Friday 19 March 2010

The Golden "Blank Cheque" Award goes to...

Controlling public expenditure - what the Government does with our hard-earned taxes - is rightly much debated. I don't see very much public discussion, though, about the last great redoubt of the "blank cheque": in the clutches of grandees of the Law, especially in their favoured retirement roles of running eponymous "Inquiries".
I mentioned Legg a while back but at under £2 million, Legg was a relative paragon of restraint; The Bristol Royal Infirmary Inquiry cost £14 million, the BSE Inquiry around £27 million. There can be only one winner, though, and as I open the (24 carat gold) envelope, I see that the Golden Blank Cheque award goes to: The Rt Hon Lord Saville.
Tony Blair first gave Lord Saville his book of blank cheques in January 1998, saying that the Saville enquiry should take a more thorough look at this matter of "urgent importance" than the first Inquiry into "Bloody Sunday" (by Lord Widgery), which reported 11 weeks after the event. Lord Saville has duly taken more than 11 weeks, more than 11 months - in fact, more than 11 years and counting.
The sheer surreal black comedy of Lord Saville's sense of "urgency" justifies our award today: on his Inquiry website, under "What's New" [sic], there is a Press Release headed "Final Report" [sic]. This explains that the final report is "in preparation" and that it is "not possible to give any firm estimate of when the report is likely to be finished". This latest news item is dated 12th August 2005. Yes, 2005. I am not making this up.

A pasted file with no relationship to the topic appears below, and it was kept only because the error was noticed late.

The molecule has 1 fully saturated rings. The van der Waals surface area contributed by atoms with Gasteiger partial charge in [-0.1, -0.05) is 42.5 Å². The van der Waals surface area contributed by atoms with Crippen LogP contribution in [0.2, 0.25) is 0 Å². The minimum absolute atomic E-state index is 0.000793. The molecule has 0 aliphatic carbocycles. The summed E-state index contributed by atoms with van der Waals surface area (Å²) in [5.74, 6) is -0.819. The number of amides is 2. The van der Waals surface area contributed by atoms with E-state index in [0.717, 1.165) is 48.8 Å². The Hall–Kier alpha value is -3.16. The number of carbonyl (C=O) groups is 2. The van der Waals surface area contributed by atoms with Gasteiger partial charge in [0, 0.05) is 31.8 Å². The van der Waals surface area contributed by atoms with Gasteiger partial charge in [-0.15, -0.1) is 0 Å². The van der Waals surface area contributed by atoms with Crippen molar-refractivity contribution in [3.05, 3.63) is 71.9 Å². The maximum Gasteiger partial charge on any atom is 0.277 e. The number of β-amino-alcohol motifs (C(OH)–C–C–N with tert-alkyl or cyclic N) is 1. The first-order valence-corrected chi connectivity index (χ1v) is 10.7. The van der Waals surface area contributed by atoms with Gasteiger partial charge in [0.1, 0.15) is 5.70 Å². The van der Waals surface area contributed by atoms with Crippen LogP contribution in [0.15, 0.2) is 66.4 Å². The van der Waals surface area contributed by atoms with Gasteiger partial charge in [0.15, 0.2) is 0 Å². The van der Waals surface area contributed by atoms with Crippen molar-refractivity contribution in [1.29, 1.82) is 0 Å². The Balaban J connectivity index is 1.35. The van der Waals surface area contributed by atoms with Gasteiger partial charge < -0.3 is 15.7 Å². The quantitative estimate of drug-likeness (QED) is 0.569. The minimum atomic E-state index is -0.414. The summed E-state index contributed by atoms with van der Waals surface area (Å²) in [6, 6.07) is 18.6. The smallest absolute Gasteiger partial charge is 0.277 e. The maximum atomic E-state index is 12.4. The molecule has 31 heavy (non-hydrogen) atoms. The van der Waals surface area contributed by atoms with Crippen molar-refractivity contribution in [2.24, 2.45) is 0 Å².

But why hurry, when the blank cheques are being filled out at £44,000 a DAY (yes, a DAY), mostly in fees to lawyers. £44,000 a day, for 12 years and 1 month (so far, until the end of last month): that makes £190,300,000. At that rate, if his Lordship can keep going another 8 months he can break the £200 million mark. That would indeed be a spectacular achievement, I am sure we all agree.
Yes, truly wonderful for the lawyers - but may I spoil their party with a question about how the budgets for these enquiries are set, or controlled? Someone is clearly counting the money as it is handed over to the various chambers, temples and inns, but has anyone thought of controlling it?
To put it another way, why are the cheques blank?